Tuesday, July 5, 2016

RMD - Table III How long will your stash Last?

I recently wrote an article about distributing IRA funds in accordance with the required minimal distributions imposed by the IRS.   I used the example of a person who inherited an IRA worth $1,000,000 and had to distribute income using the IRS Table I or single life table.  This table does not apply to the ordinary investor.





USING TABLE III UNIFORM LIFE DIVISOR

Most investors are more likely to be worrying about their own IRA and required minimum distributions (RMD) than an inherited IRA where they are the only beneficiary.  The IRS uses two tables to calculate typical IRA distributions. Table II is for an owner of an IRA whose spouse is more than 10 years younger.  Table III is for IRS owners who are married. In this post I will use Table III for all calculations.  I am assuming 2016 is the year of the first distribution.

It is extremely important  to determine which table applies to you because failure to distribute at least the minimal amount required comes with big penalties.  You may take out all you want once you turn 59.5 years.   All distributions are taxed as ordinary income no matter when you take them 59.5 or 70.5 or 90 and a half.

Let's look at several options.

SPEND ALL YOUR RMD BUY a BENTLEY

Some people fund their lifestyle with income from pensions or savings and do not need their IRA distributions to maintain their lifestyle.  These folks do not particularly want to save the distributions for their heirs or planned gifts.  They are also not the kind of investor who intend to deplete the IRA before they die.  These folks just want to receive their RMD, pay taxes on it and if there is some left in 20 years that is o.k.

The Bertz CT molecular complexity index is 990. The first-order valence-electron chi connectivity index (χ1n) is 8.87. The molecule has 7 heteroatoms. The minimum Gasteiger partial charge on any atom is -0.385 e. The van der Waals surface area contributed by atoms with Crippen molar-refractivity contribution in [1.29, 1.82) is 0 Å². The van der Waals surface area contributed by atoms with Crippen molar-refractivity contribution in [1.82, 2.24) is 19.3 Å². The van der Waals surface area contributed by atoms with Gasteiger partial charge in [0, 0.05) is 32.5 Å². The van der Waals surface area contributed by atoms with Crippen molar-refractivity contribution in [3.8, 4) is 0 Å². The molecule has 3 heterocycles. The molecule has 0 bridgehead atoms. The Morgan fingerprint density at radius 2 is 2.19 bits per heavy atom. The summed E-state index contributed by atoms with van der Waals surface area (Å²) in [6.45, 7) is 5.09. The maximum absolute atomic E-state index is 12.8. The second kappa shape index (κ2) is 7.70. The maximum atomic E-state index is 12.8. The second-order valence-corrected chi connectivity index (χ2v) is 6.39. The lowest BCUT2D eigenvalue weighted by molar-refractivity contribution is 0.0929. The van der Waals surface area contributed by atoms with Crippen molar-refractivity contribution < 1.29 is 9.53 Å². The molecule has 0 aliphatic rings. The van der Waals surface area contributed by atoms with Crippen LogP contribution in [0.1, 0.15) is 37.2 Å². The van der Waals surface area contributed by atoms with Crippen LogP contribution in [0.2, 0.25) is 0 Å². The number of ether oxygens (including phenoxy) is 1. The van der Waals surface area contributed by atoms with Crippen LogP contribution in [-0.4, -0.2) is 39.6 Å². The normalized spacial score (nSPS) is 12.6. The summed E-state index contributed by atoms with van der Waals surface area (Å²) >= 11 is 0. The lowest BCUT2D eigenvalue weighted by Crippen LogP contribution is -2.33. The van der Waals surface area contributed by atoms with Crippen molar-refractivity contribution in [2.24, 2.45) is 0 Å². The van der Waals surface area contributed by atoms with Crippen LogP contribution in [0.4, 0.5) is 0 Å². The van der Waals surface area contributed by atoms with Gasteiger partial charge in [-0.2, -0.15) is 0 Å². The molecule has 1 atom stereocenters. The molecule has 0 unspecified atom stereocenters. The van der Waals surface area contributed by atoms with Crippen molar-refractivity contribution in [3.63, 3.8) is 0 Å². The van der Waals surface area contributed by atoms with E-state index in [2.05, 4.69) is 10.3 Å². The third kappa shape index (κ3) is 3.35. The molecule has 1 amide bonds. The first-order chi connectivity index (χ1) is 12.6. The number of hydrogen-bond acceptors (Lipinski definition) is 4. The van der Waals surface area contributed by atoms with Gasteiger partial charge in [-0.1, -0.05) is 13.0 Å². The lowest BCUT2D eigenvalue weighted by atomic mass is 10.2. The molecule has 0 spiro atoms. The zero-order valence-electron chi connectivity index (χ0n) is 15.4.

If you tap your IRA’s and spend the RMD, in other words you simply withdraw the amount you are required to withdraw without consideration of portfolio income or portfolio growth, what will happen to the portfolio. Will you deplete it in 20 years?    I am using a starting value of $1,000,000.


This table and all tables in this post use Table III the uniform joint life expectancy table provided by the IRS in pamphlet 590 see link. Each year you get older you must take out a larger percentage of your IRA assets.  You can take out cash or you can move a security out of the account.  You must pay tax on the distribution no matter whether you distribute cash or a security.

 


As you can see from this table, it is highly unlikely you will run out of money in the next 20 years.  Your total income over the next 20 years will be $717,293. 

Caveat, markets could tank and portfolio values vary so much that these calculations are totally wrong.   However, I have done this for a long time and these scenarios work out pretty much as predicted when you look out 20 years. 


DISTRIBUTE A SET AMOUNT PER YEAR

Let’s say you do expect to supplement your income with your IRA.  You have lived through the real “donut hole” age 65 through 70.5, you have $1,000,000 in your IRA and you are looking forward to having income from your IRA for the next 20 years.   

Some people distribute money from their IRA before they are required.  This post does not deal with that scenario.  Whether you start early or when required, this analysis uses the starting value of $1,000,000 on December 31 of the year before you turn 70.5 when distributions are required.

How many dollars can you withdraw annually and end up with about 0 dollars in 20 years.  See the table below.



Without adding in investment growth or investment income, you can distribute about $47,500 pretax per year and when you are 90.5 you will have $2,500 left. Your pretax income will be about $1,000,000 over 20 years.   That was the point; take it all out.  You will have to pay tax on your distribution.  Using a 25% tax bracket, your net income per year would be about $35,625 nearly $3,000 per month.